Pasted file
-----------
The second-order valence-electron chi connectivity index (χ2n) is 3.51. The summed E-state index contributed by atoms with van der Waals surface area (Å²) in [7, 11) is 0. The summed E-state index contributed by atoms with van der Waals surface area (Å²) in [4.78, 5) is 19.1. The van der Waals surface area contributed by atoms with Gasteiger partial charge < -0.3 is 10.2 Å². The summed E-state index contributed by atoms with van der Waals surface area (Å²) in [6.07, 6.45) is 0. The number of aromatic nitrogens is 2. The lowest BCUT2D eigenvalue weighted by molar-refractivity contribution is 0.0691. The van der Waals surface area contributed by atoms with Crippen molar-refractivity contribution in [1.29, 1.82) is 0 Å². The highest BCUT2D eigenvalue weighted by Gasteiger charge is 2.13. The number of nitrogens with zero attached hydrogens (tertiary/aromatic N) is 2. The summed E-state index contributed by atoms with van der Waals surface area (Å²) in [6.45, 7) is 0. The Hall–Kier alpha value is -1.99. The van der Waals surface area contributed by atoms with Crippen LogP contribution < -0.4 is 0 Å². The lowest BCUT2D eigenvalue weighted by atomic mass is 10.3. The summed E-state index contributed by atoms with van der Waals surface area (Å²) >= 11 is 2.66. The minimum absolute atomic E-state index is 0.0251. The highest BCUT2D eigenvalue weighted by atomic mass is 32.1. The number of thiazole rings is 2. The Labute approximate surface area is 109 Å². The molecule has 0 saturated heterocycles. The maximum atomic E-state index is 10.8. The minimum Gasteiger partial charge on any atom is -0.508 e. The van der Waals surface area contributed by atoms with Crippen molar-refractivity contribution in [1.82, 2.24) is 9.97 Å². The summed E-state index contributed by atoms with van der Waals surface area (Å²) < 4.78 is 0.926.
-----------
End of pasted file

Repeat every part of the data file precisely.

The second-order valence-electron chi connectivity index (χ2n) is 3.51. The summed E-state index contributed by atoms with van der Waals surface area (Å²) in [7, 11) is 0. The summed E-state index contributed by atoms with van der Waals surface area (Å²) in [4.78, 5) is 19.1. The van der Waals surface area contributed by atoms with Gasteiger partial charge < -0.3 is 10.2 Å². The summed E-state index contributed by atoms with van der Waals surface area (Å²) in [6.07, 6.45) is 0. The number of aromatic nitrogens is 2. The lowest BCUT2D eigenvalue weighted by molar-refractivity contribution is 0.0691. The van der Waals surface area contributed by atoms with Crippen molar-refractivity contribution in [1.29, 1.82) is 0 Å². The highest BCUT2D eigenvalue weighted by Gasteiger charge is 2.13. The number of nitrogens with zero attached hydrogens (tertiary/aromatic N) is 2. The summed E-state index contributed by atoms with van der Waals surface area (Å²) in [6.45, 7) is 0. The Hall–Kier alpha value is -1.99. The van der Waals surface area contributed by atoms with Crippen LogP contribution < -0.4 is 0 Å². The lowest BCUT2D eigenvalue weighted by atomic mass is 10.3. The summed E-state index contributed by atoms with van der Waals surface area (Å²) >= 11 is 2.66. The minimum absolute atomic E-state index is 0.0251. The highest BCUT2D eigenvalue weighted by atomic mass is 32.1. The number of thiazole rings is 2. The Labute approximate surface area is 109 Å². The molecule has 0 saturated heterocycles. The maximum atomic E-state index is 10.8. The minimum Gasteiger partial charge on any atom is -0.508 e. The van der Waals surface area contributed by atoms with Crippen molar-refractivity contribution in [1.82, 2.24) is 9.97 Å². The summed E-state index contributed by atoms with van der Waals surface area (Å²) < 4.78 is 0.926.